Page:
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 Table of Contents  
ORIGINAL ARTICLE
Year : 2022  |  Volume : 16  |  Issue : 1  |  Page : 49-56

Knowledge, attitude, and perception of orthodontists toward coronavirus disease 2019 pandemic: A cross-sectional study


1 Assistant Professor, Department of Dental Surgery, Pune, India
2 Department of Dental Surgery, AFMC, Pune, India
3 Department of Orthodontics, KIDS (KIITS University), Bhubaneswar, Odisha, India

Date of Submission15-Sep-2021
Date of Decision20-Dec-2021
Date of Acceptance21-Jan-2022
Date of Web Publication05-Apr-2022

Correspondence Address:
Paras Angrish
(Dental Officer), 303 Field Hospital, Tangste, Leh
India
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Source of Support: None, Conflict of Interest: None


DOI: 10.4103/jodd.jodd_39_21

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  Abstract 


Background: Coronavirus disease 2019 (COVID-19) is a global pandemic with more than 30,300,000 cases in India and continuously affecting the dental community.
Objectives: The aim of present study was to assess the knowledge, attitude, and perception (KAP) of orthodontists of India, regarding COVID-2019 pandemic.
Methods: An online questionnaire was distributed among Orthodontists, using a combination of convenience and snowball sampling. The questionnaire had 31 questions depicting knowledge, awareness, attitude, and perception regarding COVID-19. The descriptive statistical analysis was done to compute frequency and percentages.
Results: Around 101 orthodontists participated in the study, out of 101 responders, 1 did not respond to even one question. Only 72% showed accurate knowledge with respect to the common symptoms of coronavirus. Mix responses regarding knowledge of sanitization of environment in clinic were reported among responses. Eighty-three percentage of orthodontist responded that COVID-19 pandemic has impact on orthodontic practice. Ninety-three percentage believe that they could transmit infection to their family members. Only 52% of the participants feels that they are safe at work.
Conclusion: Results of the present study suggest that COVID-19 is a major challenge to all the dental practitioners including orthodontists. This study is highlighting the lesser known facts about orthodontic practitioners, i.e., only half (52%) of them feel safe at work and majority of them feel that they can transmit the infection to their families from orthodontic setup. Moreover, a larger part of orthodontists feels that COVID-19 will permanently change the contemporary orthodontic practice.

Keywords: Attitude, awareness, coronavirus disease 2019, knowledge, orthodontists


How to cite this article:
Kamboj A, Sharma M, Jayan B, Chopra SS, Angrish P, Mohanty P. Knowledge, attitude, and perception of orthodontists toward coronavirus disease 2019 pandemic: A cross-sectional study. J Dent Def Sect. 2022;16:49-56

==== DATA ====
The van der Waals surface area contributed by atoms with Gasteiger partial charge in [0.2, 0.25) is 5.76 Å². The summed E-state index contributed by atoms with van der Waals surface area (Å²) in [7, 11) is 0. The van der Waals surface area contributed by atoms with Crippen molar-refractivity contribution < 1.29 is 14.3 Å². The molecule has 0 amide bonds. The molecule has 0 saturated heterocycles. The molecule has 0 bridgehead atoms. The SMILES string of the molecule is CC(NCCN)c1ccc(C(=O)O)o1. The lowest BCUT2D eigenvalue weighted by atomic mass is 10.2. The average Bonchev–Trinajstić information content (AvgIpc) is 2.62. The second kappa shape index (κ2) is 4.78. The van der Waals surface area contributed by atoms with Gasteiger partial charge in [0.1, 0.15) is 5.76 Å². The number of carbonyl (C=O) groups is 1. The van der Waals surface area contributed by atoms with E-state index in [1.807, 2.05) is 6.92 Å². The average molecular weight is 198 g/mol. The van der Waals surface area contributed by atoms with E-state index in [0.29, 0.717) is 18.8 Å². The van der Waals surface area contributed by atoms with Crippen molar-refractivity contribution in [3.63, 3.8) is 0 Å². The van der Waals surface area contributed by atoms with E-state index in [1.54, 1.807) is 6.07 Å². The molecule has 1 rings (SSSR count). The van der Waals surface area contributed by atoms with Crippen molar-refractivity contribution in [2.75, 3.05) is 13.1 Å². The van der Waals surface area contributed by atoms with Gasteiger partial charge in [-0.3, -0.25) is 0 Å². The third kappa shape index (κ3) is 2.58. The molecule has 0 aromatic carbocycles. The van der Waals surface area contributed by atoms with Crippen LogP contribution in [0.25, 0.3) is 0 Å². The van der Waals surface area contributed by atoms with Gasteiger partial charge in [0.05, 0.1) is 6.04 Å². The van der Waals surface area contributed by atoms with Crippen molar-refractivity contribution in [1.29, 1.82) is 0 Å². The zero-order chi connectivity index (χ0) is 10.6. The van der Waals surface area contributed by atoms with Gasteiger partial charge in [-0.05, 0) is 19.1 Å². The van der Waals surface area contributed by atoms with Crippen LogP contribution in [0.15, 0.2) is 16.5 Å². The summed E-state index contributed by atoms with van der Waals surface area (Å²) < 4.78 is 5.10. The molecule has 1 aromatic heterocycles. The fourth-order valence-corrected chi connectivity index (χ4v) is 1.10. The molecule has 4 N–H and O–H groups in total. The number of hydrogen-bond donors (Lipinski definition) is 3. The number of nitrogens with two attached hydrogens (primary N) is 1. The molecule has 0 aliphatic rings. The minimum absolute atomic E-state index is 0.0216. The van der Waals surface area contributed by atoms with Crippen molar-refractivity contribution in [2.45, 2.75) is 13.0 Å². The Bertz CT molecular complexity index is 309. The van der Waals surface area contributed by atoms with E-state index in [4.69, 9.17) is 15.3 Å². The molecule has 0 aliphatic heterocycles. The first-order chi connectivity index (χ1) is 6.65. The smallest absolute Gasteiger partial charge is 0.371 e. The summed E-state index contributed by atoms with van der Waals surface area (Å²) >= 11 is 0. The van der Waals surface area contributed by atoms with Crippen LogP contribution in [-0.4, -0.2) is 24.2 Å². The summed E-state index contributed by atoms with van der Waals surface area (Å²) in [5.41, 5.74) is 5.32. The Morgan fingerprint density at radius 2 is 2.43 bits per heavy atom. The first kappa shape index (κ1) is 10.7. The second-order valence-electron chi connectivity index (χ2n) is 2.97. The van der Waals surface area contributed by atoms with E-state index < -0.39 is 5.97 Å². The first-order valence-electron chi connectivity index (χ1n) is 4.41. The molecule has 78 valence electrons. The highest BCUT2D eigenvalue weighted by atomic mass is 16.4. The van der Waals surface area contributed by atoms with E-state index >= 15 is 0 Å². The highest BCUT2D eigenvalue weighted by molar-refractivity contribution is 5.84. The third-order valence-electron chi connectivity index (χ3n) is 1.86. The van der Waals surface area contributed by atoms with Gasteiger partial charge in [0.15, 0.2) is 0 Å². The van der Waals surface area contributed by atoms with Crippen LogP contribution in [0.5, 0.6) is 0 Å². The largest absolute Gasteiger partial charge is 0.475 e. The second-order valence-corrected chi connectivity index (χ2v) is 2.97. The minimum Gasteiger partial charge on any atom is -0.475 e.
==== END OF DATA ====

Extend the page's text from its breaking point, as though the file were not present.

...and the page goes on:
How to cite this URL:
Kamboj A, Sharma M, Jayan B, Chopra SS, Angrish P, Mohanty P. Knowledge, attitude, and perception of orthodontists toward coronavirus disease 2019 pandemic: A cross-sectional study. J Dent Def Sect. [serial online] 2022 [cited 2022 Jun 27];16:49-56. Available from: http://www.journaldds.org/text.asp?2022/16/1/49/342644




  Introduction Top


Coronavirus disease 2019 (COVID-19) infection is a respiratory disease that is caused by a member of the coronavirus (CoV) family called novel CoV.[1] High transmissibility and low pathogenicity are the unique features that distinguish it from other members of the CoV family, namely (severe acute respiratory syndrome [SARS-CoV]) and (Middle Eastern Respiratory Syndrome-CoV).[2],[3] Its incubation period ranges from 2 days to 21 days (median incubation period is estimated to be 5.1 days). The presence of asymptomatic population act as carriers and makes it challenging for health-care professionals to recognize the presence of COVID-19 infections, which could further increase the spread of the disease.[4],[5],[6] Human-to-human transmission of the virus occurs through airborne droplets, contact, or touch of an infected person or from a contaminated surface.[7] The main route of human-to-human transmission is through respiratory droplets (coughing and sneezing). It is also transmitted from contact (shaking hands) with an infected person or touching a contaminated surface and transferring it to the mouth, nose, or eyes.[8]

Infection preventive and control measures that can reduce the risk of exposure include use of face masks, covering coughs, and sneezes with a flexed elbow, regular hand washing with soap or disinfection with hand sanitizer containing at least 70% alcohol and maintaining a social distance of minimum 1.5–2 meters from humans.

Routine dental treatment includes many aerosol-generating procedures such as ultrasonic scaler and high-speed hand piece, thus increasing the chances of cross infection between dental practitioners and patients. Dental clinics and hospitals in countries affected with COVID-19 should follow strict protocol and guidelines for infection control. Standard operating procedures issued by several government organizations should be followed.

Hence, this survey was conducted to assess the knowledge, attitude, and perception (KAP) among orthodontists of India through online platform on infection control regarding the COVID-19 pandemic.


  Methods Top